As I descended, I felt truly disappointed in myself and the expedition/leader that I/we didn’t make Camp Two happen for me (it’s truly one of the more outrageous spots for a camp). When I heard that all but one of the tents had been pulled from Camp Two so the entire team could be at Camp One to try for high spots, it was hard to then say-“Please put the tents back up there.” Looking back in hindsight, when we left to climb to ABC in the midst of the decision, we forfeited our vote/voices for staying put on Ama. By the time, we’d reached ABC, the decision was made and we were left to decide how we would react to it. Ultimately, I chose to go trekking rather than bag a summit on Island Peak (and that was a good decision for me).
In the end, three team members went to Island Peak. Three caught a helicopter home early and three of us completed a 7 day trekking route over the Cho La before rejoining the Island Peak climbers in Kunjuma. Two team members climbed to the Grey Couloir, three or four to Camp Two, and the rest to various spots below Camp Two. The Island Peak hurry-up plan deprived some teammates of much needed rest and they were bagged (exhausted) when they climbed back up to Camp One on only one day of rest. I suspect, without the distraction of relocating the expedition for the peak bag, many members would have reached a high point of Camp Three but we’ll never know.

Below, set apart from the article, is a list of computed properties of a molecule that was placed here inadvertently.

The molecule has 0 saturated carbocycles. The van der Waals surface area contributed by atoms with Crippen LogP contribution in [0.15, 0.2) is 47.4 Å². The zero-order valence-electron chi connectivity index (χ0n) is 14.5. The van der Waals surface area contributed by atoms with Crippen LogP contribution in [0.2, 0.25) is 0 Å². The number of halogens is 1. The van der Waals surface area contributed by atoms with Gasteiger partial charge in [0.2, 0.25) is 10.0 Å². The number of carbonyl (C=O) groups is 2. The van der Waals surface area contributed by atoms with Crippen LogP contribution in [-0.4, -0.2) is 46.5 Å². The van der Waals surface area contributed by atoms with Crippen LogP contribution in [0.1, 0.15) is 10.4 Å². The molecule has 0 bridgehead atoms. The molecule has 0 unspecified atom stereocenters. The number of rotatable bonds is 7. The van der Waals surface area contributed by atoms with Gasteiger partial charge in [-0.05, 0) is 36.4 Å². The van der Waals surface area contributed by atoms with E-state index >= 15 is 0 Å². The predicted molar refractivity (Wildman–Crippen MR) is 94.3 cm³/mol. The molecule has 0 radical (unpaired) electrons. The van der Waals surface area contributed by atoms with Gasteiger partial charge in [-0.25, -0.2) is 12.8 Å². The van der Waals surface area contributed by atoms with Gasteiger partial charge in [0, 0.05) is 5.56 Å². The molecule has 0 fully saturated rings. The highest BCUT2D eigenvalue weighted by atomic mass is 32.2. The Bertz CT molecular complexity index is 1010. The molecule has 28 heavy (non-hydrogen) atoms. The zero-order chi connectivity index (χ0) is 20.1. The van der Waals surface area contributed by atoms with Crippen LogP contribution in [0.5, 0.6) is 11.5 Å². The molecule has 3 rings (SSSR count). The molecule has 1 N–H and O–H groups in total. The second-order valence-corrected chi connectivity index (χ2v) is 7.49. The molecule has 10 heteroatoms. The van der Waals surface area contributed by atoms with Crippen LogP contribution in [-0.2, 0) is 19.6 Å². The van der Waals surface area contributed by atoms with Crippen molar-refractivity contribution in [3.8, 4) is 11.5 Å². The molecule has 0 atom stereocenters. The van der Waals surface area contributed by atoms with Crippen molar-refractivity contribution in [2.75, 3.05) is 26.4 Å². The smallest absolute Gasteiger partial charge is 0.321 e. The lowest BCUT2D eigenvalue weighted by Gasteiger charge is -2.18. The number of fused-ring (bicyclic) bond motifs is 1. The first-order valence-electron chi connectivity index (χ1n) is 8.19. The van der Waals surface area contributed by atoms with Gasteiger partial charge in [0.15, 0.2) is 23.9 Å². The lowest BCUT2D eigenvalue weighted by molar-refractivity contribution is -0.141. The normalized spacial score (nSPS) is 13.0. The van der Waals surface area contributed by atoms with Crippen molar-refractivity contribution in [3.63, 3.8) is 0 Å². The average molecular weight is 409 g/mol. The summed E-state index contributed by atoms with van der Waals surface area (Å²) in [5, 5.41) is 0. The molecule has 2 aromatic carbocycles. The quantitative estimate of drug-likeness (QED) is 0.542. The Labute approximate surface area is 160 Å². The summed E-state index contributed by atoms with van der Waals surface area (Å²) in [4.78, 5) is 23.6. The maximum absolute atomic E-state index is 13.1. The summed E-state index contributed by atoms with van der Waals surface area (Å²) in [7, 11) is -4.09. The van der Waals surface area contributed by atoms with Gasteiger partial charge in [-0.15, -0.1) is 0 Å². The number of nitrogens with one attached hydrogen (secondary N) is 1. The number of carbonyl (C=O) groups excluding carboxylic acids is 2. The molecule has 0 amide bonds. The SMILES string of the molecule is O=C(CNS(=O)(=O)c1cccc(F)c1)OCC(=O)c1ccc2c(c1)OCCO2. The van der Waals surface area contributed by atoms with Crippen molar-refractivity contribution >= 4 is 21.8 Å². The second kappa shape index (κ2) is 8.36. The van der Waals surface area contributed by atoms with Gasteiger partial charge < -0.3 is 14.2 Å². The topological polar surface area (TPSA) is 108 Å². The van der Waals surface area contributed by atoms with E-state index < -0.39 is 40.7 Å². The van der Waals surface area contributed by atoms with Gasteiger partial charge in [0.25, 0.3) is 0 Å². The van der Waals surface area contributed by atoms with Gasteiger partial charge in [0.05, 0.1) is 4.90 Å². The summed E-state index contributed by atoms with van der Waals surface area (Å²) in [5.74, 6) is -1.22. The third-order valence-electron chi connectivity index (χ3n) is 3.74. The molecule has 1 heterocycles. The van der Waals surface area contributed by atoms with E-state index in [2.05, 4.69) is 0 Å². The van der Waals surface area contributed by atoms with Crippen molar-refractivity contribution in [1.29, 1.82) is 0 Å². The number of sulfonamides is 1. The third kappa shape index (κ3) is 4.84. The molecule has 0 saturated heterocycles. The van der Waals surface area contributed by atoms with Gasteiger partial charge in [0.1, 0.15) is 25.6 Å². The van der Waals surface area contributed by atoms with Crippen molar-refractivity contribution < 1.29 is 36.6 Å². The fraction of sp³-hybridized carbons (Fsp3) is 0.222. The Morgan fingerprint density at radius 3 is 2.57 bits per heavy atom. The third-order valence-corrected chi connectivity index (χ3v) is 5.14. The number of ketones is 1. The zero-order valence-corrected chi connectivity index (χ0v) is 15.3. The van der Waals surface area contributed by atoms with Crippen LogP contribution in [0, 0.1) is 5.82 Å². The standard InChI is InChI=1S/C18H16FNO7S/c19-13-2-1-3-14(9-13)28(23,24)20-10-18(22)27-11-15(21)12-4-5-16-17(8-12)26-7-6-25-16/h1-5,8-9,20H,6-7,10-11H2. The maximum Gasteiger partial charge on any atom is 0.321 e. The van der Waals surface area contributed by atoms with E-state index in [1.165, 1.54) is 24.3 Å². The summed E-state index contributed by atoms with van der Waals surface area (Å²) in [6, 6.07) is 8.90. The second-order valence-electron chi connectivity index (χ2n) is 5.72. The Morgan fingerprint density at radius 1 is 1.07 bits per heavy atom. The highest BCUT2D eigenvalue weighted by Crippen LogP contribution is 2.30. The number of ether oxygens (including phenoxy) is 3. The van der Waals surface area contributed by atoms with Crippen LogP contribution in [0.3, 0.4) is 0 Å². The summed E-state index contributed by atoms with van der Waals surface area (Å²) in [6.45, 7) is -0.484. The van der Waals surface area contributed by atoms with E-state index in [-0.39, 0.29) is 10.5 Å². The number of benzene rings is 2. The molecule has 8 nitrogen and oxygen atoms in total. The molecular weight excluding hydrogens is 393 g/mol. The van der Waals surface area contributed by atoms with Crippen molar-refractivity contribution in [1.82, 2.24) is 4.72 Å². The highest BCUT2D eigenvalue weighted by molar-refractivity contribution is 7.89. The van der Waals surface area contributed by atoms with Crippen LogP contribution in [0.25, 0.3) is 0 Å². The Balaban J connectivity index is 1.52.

In reflecting on the expedition, I see it as humbling, as filled with lost potential, as disappointing, and/but on a brighter note, as one of celebrating perseverance. This one was a tough go for me. The hills were tough both physically and mentally…from the Namche Hill on…but I kept climbing. Every day. Through the toughness. Finding the foot steps. Finding each and every one of them deep within myself and putting them into the world. Every day felt tough like a summit day. Lessons of pushing hard, digging deep, finding strength, finding weakness, finding my frailty and climbing anyway. Lessons of lost voice and lost choice and lost opportunities and missed goals. Lessons of compassion for self and other, this moment and that. Moments of stunning beauty and uplifted wonder…as usual a rich and unfolding prayer flag filled time. And I so, so, so missed sharing each day of it with Marian (the Great Big Walk expedition spoiled me so).
You continue to bring home love.
TA and Marion, thank you.
Beautifully written, TA. Thanks so much for sharing this with your followers. You bring us along with you every time. (Also, I thought you might find it hard without Marion alongside you.)
Really appreciate you showing/telling of your strengths AND weaknesses. Also, the dilemma when members of a group have different desires/goals. A lack of leadership when you have spent so much time/energy/money and are so far away from home has to be the most frustrating thing of all. Thanks for sharing it all, TA. I admire you more and more the longer I follow you.